When Tom Price was a teenager, he was pretty rebellious. That meant rejecting the Christian faith of his parents, which he thought was ‘nonsense’ and ‘ridiculous’. At university, he asked the head of his department (computer science) whether computers would ever be able to think like humans, and he was stunned by the response. ‘It all depends on what you think is the answer to this question: “Is there something more to human beings, a spark or a soul, or are we just a biochemical machine?”’

This insightful answer led Price to switch to philosophy as a discipline. As he studied and engaged with questions through academia and the arts, his views on God started to change. ‘I came to the view through philosophy and watching films, that there was something to this Jesus, someone who was in touch with reality,’ he recalls.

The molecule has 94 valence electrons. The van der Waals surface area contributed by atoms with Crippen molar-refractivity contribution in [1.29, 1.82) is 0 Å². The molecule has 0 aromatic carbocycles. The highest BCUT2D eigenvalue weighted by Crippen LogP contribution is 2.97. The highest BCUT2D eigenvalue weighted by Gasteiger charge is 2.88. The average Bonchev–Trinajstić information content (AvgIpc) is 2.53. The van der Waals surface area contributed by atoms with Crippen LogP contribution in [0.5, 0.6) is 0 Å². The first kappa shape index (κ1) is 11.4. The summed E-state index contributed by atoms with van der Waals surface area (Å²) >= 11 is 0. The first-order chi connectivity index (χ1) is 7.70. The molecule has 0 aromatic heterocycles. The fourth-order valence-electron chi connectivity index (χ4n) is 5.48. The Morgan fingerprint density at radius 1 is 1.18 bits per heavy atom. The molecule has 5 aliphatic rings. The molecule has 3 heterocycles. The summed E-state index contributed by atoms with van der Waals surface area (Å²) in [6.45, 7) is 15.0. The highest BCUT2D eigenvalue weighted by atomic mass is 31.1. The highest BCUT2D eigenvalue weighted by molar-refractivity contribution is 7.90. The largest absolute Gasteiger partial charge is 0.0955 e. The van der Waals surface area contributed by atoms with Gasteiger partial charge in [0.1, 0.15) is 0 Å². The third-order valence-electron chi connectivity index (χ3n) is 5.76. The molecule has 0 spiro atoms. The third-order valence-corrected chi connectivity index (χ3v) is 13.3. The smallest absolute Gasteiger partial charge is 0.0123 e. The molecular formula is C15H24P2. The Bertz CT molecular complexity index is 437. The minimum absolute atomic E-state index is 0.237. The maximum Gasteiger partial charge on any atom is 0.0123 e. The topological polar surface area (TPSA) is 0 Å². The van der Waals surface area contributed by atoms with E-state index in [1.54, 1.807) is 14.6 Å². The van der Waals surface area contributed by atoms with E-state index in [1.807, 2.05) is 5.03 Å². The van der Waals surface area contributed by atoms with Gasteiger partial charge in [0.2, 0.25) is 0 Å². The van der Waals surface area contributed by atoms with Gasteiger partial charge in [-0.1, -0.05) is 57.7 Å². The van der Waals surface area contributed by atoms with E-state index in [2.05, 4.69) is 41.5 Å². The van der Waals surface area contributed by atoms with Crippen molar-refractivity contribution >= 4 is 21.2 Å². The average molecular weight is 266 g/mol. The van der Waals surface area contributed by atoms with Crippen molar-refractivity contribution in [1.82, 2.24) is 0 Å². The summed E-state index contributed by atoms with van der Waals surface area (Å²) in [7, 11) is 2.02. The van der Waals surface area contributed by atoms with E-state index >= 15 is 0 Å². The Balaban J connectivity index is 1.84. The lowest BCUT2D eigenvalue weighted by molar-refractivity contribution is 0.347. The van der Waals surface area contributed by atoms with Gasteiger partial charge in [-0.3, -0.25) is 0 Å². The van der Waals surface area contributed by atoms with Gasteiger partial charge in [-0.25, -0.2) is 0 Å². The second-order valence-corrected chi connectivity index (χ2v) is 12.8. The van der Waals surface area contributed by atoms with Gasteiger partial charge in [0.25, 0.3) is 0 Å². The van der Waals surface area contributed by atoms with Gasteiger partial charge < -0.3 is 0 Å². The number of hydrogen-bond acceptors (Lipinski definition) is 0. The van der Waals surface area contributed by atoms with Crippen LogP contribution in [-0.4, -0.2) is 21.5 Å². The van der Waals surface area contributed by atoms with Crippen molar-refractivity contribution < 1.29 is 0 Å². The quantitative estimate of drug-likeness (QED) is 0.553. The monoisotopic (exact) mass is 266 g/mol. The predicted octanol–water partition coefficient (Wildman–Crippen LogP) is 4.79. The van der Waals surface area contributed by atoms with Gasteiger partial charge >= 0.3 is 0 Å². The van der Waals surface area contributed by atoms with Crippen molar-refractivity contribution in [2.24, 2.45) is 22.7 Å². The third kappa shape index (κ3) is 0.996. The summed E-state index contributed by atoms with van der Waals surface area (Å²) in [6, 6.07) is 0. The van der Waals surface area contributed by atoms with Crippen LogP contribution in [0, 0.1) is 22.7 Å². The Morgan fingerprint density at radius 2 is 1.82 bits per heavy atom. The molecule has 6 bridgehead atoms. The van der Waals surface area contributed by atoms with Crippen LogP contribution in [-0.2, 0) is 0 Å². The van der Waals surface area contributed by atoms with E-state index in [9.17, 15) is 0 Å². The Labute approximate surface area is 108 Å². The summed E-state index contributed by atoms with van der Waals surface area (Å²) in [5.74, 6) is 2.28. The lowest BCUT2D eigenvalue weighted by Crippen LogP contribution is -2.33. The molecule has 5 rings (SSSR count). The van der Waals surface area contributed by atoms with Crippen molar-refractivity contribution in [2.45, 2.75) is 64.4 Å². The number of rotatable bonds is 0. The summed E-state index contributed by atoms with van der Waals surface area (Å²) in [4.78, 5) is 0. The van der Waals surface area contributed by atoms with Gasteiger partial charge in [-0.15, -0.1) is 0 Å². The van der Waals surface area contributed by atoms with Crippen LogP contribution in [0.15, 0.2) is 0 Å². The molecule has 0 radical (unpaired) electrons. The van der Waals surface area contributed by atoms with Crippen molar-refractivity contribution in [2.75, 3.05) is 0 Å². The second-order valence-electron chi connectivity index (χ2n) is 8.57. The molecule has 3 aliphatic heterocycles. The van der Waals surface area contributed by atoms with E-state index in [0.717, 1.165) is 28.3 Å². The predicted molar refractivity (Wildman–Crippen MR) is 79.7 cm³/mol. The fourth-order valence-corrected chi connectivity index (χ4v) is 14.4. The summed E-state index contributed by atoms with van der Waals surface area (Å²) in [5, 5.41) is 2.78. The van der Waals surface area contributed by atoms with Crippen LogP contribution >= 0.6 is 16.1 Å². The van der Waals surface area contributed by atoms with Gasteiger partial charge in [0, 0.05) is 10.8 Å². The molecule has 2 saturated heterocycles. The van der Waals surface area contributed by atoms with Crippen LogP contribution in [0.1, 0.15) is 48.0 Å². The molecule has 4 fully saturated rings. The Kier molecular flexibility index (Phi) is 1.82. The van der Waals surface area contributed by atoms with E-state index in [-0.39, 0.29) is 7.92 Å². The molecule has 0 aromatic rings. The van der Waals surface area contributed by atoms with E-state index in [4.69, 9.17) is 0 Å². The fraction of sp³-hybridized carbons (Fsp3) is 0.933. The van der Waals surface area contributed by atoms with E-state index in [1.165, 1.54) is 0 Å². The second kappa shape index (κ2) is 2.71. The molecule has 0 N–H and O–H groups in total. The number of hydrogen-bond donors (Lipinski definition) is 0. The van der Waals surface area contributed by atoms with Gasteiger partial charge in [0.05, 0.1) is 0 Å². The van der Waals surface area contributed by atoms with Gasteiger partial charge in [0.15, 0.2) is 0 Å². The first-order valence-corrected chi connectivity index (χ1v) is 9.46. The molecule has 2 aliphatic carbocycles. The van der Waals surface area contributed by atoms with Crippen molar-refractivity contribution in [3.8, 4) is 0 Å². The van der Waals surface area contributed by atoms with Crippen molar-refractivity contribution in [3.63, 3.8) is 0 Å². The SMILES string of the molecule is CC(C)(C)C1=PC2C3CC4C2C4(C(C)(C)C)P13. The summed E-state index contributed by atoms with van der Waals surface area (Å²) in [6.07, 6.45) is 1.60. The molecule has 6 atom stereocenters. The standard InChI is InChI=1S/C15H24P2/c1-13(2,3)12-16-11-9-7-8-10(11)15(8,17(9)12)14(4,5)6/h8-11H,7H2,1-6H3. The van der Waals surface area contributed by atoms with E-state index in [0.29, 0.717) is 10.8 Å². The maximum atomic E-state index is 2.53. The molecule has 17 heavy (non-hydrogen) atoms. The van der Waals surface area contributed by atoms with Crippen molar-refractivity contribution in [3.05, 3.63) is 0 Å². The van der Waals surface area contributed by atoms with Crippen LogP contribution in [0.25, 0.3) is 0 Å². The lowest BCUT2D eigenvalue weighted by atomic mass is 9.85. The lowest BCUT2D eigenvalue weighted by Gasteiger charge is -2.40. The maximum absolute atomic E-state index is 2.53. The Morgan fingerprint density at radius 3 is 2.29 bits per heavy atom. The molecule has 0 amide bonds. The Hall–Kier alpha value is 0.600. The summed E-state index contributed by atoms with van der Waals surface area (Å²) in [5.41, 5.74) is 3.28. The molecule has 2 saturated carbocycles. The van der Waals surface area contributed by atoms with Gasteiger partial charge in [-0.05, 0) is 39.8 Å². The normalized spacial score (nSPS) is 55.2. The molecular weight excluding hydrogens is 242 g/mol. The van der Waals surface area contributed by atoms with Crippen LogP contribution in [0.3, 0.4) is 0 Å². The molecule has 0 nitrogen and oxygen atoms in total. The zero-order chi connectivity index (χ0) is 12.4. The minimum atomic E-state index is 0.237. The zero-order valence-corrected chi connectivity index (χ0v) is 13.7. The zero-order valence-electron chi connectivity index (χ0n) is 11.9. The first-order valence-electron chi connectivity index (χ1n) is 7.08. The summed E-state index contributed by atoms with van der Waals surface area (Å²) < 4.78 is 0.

This coincided with the conversion of the famous atheist philosopher, Antony Flew, to a belief in God, although not an orthodox Christian faith. Along with reading the philosophers Richard Swinburne and Alvin Plantinga, Price realised that there were strong arguments for faith from the field of philosophy. ‘Even the atheists regard [theism] as an intellectually credible option,’ he says. ‘The theists weren’t being laughed out of court. They were being taken really seriously. This was not what I expected to see. It was infuriating because of my parents; I didn’t want to be like them.

‘I started to say to myself, it actually looks like Jesus is up to something, interacting with people’s lives. Jesus is probably God, and God definitely exists.’